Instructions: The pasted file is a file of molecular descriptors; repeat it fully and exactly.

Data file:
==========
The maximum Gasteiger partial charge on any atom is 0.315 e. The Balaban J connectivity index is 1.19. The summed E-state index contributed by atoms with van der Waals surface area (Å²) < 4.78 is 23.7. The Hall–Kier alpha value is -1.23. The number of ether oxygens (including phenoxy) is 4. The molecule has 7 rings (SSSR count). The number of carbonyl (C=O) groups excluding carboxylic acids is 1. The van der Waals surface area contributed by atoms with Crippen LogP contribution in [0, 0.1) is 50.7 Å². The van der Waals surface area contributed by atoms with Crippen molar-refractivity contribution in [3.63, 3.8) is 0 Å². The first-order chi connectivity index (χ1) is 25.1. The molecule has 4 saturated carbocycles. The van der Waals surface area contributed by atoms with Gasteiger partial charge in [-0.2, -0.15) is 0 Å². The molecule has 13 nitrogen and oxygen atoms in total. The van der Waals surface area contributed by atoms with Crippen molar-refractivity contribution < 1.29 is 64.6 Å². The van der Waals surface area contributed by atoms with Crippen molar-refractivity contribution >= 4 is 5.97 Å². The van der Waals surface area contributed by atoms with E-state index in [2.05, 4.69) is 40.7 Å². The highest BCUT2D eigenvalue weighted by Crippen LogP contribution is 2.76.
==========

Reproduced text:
The maximum Gasteiger partial charge on any atom is 0.315 e. The Balaban J connectivity index is 1.19. The summed E-state index contributed by atoms with van der Waals surface area (Å²) < 4.78 is 23.7. The Hall–Kier alpha value is -1.23. The number of ether oxygens (including phenoxy) is 4. The molecule has 7 rings (SSSR count). The number of carbonyl (C=O) groups excluding carboxylic acids is 1. The van der Waals surface area contributed by atoms with Crippen LogP contribution in [0, 0.1) is 50.7 Å². The van der Waals surface area contributed by atoms with Crippen molar-refractivity contribution in [3.63, 3.8) is 0 Å². The first-order chi connectivity index (χ1) is 25.1. The molecule has 4 saturated carbocycles. The van der Waals surface area contributed by atoms with Gasteiger partial charge in [-0.2, -0.15) is 0 Å². The molecule has 13 nitrogen and oxygen atoms in total. The van der Waals surface area contributed by atoms with Crippen molar-refractivity contribution < 1.29 is 64.6 Å². The van der Waals surface area contributed by atoms with Crippen molar-refractivity contribution >= 4 is 5.97 Å². The van der Waals surface area contributed by atoms with E-state index in [2.05, 4.69) is 40.7 Å². The highest BCUT2D eigenvalue weighted by Crippen LogP contribution is 2.76.